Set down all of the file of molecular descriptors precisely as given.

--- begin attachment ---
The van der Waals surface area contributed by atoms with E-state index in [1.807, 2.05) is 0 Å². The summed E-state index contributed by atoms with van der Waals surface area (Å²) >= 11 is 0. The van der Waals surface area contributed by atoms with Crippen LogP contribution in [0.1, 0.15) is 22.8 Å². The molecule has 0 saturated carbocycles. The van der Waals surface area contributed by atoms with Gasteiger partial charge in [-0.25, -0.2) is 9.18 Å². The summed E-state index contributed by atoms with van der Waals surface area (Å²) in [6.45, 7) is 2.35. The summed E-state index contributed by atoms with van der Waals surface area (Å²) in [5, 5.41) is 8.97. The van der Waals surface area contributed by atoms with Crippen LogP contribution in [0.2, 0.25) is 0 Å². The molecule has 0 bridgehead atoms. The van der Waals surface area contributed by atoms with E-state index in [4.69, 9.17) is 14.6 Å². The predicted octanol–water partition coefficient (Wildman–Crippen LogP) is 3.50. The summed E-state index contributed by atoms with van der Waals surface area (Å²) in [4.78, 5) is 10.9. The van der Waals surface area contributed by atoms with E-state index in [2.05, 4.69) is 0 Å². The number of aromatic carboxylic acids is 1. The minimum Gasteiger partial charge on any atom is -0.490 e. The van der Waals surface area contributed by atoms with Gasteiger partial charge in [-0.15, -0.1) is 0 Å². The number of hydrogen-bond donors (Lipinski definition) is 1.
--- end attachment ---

The van der Waals surface area contributed by atoms with E-state index in [1.807, 2.05) is 0 Å². The summed E-state index contributed by atoms with van der Waals surface area (Å²) >= 11 is 0. The van der Waals surface area contributed by atoms with Crippen LogP contribution in [0.1, 0.15) is 22.8 Å². The molecule has 0 saturated carbocycles. The van der Waals surface area contributed by atoms with Gasteiger partial charge in [-0.25, -0.2) is 9.18 Å². The summed E-state index contributed by atoms with van der Waals surface area (Å²) in [6.45, 7) is 2.35. The summed E-state index contributed by atoms with van der Waals surface area (Å²) in [5, 5.41) is 8.97. The van der Waals surface area contributed by atoms with Crippen LogP contribution in [0.2, 0.25) is 0 Å². The molecule has 0 bridgehead atoms. The van der Waals surface area contributed by atoms with E-state index in [4.69, 9.17) is 14.6 Å². The predicted octanol–water partition coefficient (Wildman–Crippen LogP) is 3.50. The summed E-state index contributed by atoms with van der Waals surface area (Å²) in [4.78, 5) is 10.9. The van der Waals surface area contributed by atoms with E-state index in [2.05, 4.69) is 0 Å². The number of aromatic carboxylic acids is 1. The minimum Gasteiger partial charge on any atom is -0.490 e. The van der Waals surface area contributed by atoms with Gasteiger partial charge in [-0.15, -0.1) is 0 Å². The number of hydrogen-bond donors (Lipinski definition) is 1.